‘Pikuniku’ Review: Hard To Be Evil When We Look This Cute 

Pikuniku is a hilarious puzzle platformer that asks players, “Should I kick this?” And the answer is always yes.

Charming design, clever dialogue, and general aloofness set Pikuniku apart from other puzzle-platformer video games. Developed by SectorDub and published by Devolver Digital, Pikuniku is a colorful, straight-forward game that never takes itself too seriously. As Piku, the red oval with legs hero of the story, it is up to you, to save the world from the evil Mr. Sunshine and his corn stealing ways.

Sounds easy, right? Well, actually, it is. 

Simplicity is the star of Pikuniku and I mean that in every sense of the word. Geometric characters are sprinkled throughout a 2D world colored with a bright, bold palette found only in a kindergartener’s crayon box. The music, punctuated by single notes, is charming in its playfulness, reminiscent of MIDI music from games three decades its senior. The controls are just as basic, adding: a flimsy kick that you’ll use often to solve puzzles and irritate neighbors, an ability to roll into an oval for faster speeds, or a graceful swing from hooks with Piku’s ever-so-nimble legs. Boss battles are easy affairs, brought down only by trying to navigate the imprecise nature of Piku’s movement. (No, I meant to kick his feeble leg the other direction!) Because of Pikuniku’s clean design, I didn’t come across any game-breaking bugs or graphical hitches on either the PC or the Switch. 


In fact, Pikuniku’s strength comes from simply being present in this ridiculous world. Despite all the platformer elements, Pikuniku is much more of an adventure game that relies on the player being nosey. Comedic dialogue carries the story and without it, Pikuniku would have been a much more tedious experience. Instead, Pikuniku expects its players to be trolls, kicking everything in sight — from an entire pottery store, to skulls, even to baby bird eggs — and it rewards this absurd behavior with trophies. I regret that Pikuniku didn’t lean into this mechanic more heavily, letting Piku be more of a menace than a robot kicking hero. I found myself wanting more of these small world-building additions but unfortunately, once the story kicked into high gear with boss battles, it lost much of the nonsensical nuance.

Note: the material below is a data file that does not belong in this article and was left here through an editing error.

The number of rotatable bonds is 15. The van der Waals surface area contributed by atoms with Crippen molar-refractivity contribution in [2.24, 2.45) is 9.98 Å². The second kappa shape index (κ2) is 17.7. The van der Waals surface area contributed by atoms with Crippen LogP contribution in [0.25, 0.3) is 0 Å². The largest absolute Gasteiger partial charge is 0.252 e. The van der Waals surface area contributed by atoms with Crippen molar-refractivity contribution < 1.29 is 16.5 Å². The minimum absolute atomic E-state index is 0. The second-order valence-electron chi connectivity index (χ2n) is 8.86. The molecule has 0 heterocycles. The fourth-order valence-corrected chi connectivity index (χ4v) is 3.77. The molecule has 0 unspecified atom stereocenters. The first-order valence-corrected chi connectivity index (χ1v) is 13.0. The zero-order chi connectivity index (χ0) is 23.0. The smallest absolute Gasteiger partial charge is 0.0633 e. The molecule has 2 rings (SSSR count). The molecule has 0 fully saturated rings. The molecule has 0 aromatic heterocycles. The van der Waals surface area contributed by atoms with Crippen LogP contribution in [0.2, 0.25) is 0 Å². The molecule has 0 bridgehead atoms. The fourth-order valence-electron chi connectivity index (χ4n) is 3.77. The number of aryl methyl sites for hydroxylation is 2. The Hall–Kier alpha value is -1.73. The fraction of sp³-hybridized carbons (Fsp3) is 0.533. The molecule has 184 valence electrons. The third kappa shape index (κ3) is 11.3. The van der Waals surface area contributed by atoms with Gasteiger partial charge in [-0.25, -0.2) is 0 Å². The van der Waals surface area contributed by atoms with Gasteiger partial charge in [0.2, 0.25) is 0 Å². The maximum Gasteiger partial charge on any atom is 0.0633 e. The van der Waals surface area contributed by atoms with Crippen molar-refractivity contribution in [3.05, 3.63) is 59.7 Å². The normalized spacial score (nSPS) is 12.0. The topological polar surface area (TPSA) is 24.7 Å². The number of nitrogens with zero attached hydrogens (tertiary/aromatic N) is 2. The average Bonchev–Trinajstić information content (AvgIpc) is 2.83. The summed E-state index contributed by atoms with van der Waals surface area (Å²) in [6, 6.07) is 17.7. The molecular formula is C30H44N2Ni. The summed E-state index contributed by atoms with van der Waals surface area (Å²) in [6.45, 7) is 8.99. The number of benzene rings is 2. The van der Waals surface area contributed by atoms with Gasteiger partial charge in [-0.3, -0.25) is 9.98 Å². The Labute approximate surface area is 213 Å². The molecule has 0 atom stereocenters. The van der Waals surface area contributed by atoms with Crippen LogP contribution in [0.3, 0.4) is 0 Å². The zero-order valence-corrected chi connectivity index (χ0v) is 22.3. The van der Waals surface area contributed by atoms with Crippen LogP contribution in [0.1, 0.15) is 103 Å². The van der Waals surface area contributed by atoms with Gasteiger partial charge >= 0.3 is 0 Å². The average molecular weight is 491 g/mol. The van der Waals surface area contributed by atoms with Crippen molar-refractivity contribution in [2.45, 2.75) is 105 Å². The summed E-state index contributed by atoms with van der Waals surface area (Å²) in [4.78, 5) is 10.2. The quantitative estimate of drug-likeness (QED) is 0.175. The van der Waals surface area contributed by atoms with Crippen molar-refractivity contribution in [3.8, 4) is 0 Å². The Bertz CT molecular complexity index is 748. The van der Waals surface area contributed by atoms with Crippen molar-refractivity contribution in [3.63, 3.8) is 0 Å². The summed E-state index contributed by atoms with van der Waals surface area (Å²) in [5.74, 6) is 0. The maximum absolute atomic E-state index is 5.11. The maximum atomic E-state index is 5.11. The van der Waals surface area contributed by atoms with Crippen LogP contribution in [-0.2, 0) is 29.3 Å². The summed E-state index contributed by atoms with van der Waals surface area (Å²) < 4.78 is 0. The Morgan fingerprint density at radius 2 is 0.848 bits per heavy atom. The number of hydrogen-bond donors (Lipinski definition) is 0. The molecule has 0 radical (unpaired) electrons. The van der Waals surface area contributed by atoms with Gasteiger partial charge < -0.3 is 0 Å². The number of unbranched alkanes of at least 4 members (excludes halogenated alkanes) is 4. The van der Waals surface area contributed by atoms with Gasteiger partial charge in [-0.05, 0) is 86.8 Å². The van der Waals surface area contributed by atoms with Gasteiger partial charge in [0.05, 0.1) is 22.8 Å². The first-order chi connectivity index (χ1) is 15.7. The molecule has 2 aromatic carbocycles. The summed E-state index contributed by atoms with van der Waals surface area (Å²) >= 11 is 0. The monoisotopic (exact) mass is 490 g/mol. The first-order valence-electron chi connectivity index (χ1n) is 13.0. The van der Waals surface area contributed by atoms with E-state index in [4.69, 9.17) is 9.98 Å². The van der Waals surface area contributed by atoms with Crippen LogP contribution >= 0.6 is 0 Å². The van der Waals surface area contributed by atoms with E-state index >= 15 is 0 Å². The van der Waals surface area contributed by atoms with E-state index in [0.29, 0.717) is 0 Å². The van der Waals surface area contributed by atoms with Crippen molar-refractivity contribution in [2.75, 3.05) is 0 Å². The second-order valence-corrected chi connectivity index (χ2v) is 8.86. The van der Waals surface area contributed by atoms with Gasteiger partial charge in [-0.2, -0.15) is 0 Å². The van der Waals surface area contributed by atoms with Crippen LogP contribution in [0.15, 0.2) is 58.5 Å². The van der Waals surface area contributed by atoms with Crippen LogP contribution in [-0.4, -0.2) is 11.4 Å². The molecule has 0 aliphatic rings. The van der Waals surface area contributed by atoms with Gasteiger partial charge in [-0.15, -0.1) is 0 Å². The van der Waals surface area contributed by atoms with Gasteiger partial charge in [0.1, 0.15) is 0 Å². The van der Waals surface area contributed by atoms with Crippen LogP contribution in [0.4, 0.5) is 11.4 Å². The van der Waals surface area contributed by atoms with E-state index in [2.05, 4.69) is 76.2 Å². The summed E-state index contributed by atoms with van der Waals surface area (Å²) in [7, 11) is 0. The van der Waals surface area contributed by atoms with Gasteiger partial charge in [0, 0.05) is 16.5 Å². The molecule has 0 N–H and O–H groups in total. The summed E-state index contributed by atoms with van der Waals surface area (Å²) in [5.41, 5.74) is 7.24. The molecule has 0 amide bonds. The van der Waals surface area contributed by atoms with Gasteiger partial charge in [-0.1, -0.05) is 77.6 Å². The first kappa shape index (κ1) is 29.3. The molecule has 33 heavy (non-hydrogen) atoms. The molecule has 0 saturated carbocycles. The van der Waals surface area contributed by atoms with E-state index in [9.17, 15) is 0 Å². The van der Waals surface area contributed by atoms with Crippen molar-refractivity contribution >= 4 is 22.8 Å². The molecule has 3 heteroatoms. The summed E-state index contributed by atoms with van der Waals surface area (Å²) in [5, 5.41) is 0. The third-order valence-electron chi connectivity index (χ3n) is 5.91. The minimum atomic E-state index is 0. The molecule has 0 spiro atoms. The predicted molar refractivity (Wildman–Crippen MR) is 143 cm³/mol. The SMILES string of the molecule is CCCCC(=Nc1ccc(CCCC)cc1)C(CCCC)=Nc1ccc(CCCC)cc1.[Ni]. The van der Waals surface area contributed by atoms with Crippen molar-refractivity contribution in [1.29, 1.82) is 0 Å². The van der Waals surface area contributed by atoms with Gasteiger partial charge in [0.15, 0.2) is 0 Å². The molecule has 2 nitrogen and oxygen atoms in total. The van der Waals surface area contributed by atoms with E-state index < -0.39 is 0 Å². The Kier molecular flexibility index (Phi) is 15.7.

“Plans for defeating the bad guys”

While Pikuniku wants you to explore the world at large and enjoy all that it has to offer, earning trophies for completing side quests along the way, the reality is: there isn’t much to do outside of the linear main questline. The linear story, coupled with the relatively short gameplay, does Pikuniku a disservice. What’s there is fun and engaging, leaning into the ridiculous physics of Piku and his bouncy friends just enough to make traversing the world interesting and at times, hilarious. However, if the game had offered more than the three-hour playtime, more secrets to explore than three map areas, and fleshed out other uses for currency and gear, it would have been a richer gaming experience.

To increase some of the time playing Pikuniku, the game adds 9 co-op levels for two players to solve puzzles with Piku and Niku respectively. While the co-op is challenging and fun, it suffers from the same issue as the solo campaign: I wanted more. 


The most disappointing aspect of Pikuniku might be the “could have been.” When I demoed the beta version of Pikuniku back in 2017, the game felt more like what was promised in the trailers: political intrigue and covert operations wrapped in a playful bow of circles and cloud-shapes. Beating robots required feeding them paradoxes with dialogue choices. Mr. Sunshine was a more prevalent character in the town as opposed to the evil, unseen entity he’s become in the finished product. You weren’t sure which of the townsfolk you could trust and that made the colorful design all the more interesting because the cheery geometric shapes belied a darkness of distrust. As it is now, Pikuniku isn’t a bad game, not by any means, but I’m left with a hollow feeling wishing I had never played a game that didn’t pan out and might not ever be. 

Nothing about the villainous dialogue in Pikuniku relates to current events at all.

All in all, Pikuniku is a simple, entertaining game that left me wanting more. Had it been a mobile title, we might be praising the game’s mechanics and ingenuity and instead, I’m yearning for an update. As a game that launched on the Nintendo Switch and PC, it’s a fun time-waster that offers three hours of entertainment and a lot of laughs, which I would say is worth the $13 price tag, but I can’t imagine that either the solo story or the co-op levels offer much in the way of replay value. While I enjoyed the experience, I’ll just be over here hoping that SectorDub and Devolver offer gamers a bit more in the Pikuniku universe. 

Jen Stayrook
Jen Stayrook
Don't let the fancy nerd duds deceive you; Jen’s never been described as “classy.” You can find her on Twitter where she stalks all of her favorite celebrities: @jenstayrook. Or you can find her on Steam or Xbox dying in every game she plays as "Rilna." Email: jen.stayrook@theworkprint.com

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